*Full review of the 2019 BMW S1000RR available here*
It was almost exactly a decade ago, back in 2007, that a team of BMW personnel were spotted testing a bunch of Japanese 1000cc superbikes on a track in Spain. As well as Honda Fireblade, a Suzuki GSX-R1000 and a Kawasaki ZX-10R there was a black Yamaha R6 at the test. Except there was nothing from Yamaha under the R6 bodywork; the mechanical parts were prototype bits would become the BMW S1000RR. Here was a superbike that could squeeze itself into the bodywork of the smallest 600cc sports bike then on the market.
BMW eventually fessed up to the project in early 2008, releasing pictures of a race-prepped prototype S1000RR – and announcing its name – in April that year, along with sketches of the road-going version that would be on sale in 2009.
Sit one of those first-generation, 2009 S1000RRs next to the latest, 2017 model and you’ll see plenty of changes, but the overwhelming impression is how little BMW has had to alter to keep it competitive over nearly a decade of production.
Now, though, the time has come for BMW to completely revamp its standard-bearer.
This spy shot is among several showing the next-generation S1000RR under test, and just as that original prototype in 2007 amazed onlookers by comfortably fitting into bodywork designed for a machine with only 60% of its capacity, the initial impression is that it’s absolutely tiny.
BMW has made its original S1000RR engine last the best part of a decade in front-line use, and no doubt will keep it in action in machines like the S1000R and S1000XR for a few years’ to come, but it’s created a new motor for the next-gen version. None of the visible castings are shared with the existing bike, and some key components have moved. The water pump appears to have been repositioned from the right hand side to the left, and the oil sight glass has gone the other way, swapping from left to right. What can be seen of the cases, cylinders and head are all different to those of the existing bike, too.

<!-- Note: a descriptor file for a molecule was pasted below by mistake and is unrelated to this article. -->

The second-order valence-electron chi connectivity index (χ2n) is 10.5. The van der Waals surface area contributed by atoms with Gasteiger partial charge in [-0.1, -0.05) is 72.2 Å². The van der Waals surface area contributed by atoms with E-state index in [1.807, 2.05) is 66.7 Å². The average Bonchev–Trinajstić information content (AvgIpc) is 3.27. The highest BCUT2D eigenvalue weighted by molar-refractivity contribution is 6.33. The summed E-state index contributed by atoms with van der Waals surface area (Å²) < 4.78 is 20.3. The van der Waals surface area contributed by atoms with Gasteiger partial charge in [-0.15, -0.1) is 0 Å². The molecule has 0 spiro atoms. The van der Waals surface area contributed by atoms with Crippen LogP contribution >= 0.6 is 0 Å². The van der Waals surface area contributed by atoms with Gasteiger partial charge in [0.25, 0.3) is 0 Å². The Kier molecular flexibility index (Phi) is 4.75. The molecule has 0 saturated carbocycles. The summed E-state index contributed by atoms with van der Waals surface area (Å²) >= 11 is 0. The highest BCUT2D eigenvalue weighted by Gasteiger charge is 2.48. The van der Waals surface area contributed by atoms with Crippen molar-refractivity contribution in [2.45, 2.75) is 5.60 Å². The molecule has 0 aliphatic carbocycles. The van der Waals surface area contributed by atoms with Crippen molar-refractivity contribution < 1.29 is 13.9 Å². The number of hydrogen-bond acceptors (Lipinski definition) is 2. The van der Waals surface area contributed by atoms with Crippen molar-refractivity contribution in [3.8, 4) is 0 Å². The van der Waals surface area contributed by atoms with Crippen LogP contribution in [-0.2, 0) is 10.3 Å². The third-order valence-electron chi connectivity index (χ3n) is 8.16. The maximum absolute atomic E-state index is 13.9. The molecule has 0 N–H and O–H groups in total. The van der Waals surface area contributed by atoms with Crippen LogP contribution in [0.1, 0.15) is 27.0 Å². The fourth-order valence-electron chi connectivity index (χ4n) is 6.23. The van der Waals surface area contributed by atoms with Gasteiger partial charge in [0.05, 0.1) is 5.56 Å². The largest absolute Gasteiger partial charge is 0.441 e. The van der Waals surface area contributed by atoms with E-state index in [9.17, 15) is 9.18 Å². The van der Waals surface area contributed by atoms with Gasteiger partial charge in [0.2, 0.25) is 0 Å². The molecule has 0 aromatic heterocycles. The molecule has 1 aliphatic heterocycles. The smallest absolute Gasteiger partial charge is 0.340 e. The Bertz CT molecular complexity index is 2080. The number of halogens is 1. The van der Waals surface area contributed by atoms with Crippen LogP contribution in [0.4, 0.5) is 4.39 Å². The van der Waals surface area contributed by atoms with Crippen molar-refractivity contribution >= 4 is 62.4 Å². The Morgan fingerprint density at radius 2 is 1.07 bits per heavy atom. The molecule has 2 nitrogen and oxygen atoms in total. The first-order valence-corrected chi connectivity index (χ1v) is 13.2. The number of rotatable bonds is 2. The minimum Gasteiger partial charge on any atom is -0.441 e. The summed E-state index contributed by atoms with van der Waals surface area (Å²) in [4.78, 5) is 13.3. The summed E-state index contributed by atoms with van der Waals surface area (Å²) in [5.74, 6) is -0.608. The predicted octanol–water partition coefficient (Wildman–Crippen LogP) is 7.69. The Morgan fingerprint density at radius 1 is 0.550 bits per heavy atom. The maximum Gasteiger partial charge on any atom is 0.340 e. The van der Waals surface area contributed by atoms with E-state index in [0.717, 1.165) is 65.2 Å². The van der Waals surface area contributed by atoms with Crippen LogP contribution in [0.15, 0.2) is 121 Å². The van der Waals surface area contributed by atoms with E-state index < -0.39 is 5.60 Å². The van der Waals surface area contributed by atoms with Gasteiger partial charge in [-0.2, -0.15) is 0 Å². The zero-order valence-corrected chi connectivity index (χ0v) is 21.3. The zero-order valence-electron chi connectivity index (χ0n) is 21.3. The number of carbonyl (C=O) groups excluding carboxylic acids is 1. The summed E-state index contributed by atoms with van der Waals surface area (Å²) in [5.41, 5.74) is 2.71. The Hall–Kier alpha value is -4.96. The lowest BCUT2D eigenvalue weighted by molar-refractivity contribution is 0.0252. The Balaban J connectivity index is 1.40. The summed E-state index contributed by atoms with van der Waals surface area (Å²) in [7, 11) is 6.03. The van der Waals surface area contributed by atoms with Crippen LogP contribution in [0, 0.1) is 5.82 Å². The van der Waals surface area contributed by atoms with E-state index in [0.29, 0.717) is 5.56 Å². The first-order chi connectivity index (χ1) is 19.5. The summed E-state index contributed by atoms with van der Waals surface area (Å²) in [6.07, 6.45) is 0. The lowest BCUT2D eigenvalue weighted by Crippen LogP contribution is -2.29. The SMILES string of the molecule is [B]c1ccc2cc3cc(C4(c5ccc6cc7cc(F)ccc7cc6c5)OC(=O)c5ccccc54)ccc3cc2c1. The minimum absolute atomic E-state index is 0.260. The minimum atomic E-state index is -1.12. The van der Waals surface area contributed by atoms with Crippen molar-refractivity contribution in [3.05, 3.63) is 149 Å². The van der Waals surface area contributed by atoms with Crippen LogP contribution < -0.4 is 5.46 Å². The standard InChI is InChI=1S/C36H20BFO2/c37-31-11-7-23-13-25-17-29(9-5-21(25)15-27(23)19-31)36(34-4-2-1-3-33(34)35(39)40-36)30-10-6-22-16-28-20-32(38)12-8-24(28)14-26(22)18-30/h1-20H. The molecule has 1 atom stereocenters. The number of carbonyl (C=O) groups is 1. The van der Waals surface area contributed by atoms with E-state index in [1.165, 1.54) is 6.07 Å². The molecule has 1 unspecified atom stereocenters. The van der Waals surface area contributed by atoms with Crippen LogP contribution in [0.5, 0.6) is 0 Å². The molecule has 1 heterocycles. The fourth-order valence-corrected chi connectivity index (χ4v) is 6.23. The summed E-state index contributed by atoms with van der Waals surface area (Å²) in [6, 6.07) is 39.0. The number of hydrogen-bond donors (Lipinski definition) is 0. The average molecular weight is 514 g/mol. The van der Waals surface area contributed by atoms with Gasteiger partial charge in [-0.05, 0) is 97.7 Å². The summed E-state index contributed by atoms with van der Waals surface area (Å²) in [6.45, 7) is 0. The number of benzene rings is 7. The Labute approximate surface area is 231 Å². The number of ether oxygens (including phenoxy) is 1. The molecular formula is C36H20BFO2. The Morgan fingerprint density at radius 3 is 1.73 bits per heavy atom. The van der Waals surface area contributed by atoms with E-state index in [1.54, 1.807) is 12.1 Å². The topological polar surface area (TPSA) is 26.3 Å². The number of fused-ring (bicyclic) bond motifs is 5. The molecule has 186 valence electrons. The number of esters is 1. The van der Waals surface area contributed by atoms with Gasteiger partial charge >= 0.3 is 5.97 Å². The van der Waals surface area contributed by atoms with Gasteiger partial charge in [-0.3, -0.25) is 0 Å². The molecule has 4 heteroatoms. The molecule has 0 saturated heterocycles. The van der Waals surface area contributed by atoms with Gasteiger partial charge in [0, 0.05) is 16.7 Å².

Of course it’s still a four-cylinder, and shares some design cues with the existing bike. Notable is the exhaust collector, with two odd-sized pipes taking exhaust into the end-can – a solution shared with the current model. That collector is reshaped, though, to make space for a notable new feature of the bike – its under-braced swingarm. Putting the bracing below rather than above the swingarm is the current trend in racing, with both MotoGP and WSBK bikes tending to follow the practice. Road bikes rarely use the design, though, as it tends to interfere with the exhaust system’s main collector box. By reshaping the collector, BMW has been able to accommodate the race-style swingarm, presumably bringing weight and handling benefits.
The frame itself is also new, and no doubt lighter than the current design. In particular, the trellis-style seat subframe appears more sophisticated than the current bike’s version, which is made of square-section tubing. Although black, it appears that the frame is still aluminium; BMW’s expertise with carbon fibre means that a carbon-chassis version, like the new HP4 Race, is almost certain to be offered as well, though.
On this prototype, the forks look much like the current S1000RR units, as does the rear shock and the brake calipers. The front brake discs appear to be race-style units, lacking the ABS sensors that are sure to be fitted to the final version.
In terms of styling, the bodywork notably steps away from the lopsided look of the current model. Both headlights match, as do the side panels, which have no sign of the right-hand-side shark gills that have become a signature of the S1000RR over the last eight years. The circular headlights may well be there simply to do the job on the prototype while more heavily styled lenses are prepared, as there’s clearly scope for the headlight cut-outs to accommodate slanted lights. In fact, the shape of the headlight openings closely matches the latest BMW car headlight designs, suggesting that BMW might be forging tighter ties between its styling in two- and four-wheeled departments. The intake between the headlights is pure S1000RR, though. Indicator lenses move to the mirrors, cleaning up the sides of the bike.
The rear end again has hints of the current bike, and seems set to share the saw-tooth-shaped tail edge. As usual the indicators and reflector are mounted on the easily-removed licence plate hanger.
Given the state of the bike seen here, it’s likely that BMW will reveal the finished version at the end of this year and put it into production in 2018. Will it also herald a return to top-level production bike racing for the firm, which dropped its works WSB effort at the end of 2013?
Don’t bet against it.
Photo: BMH Images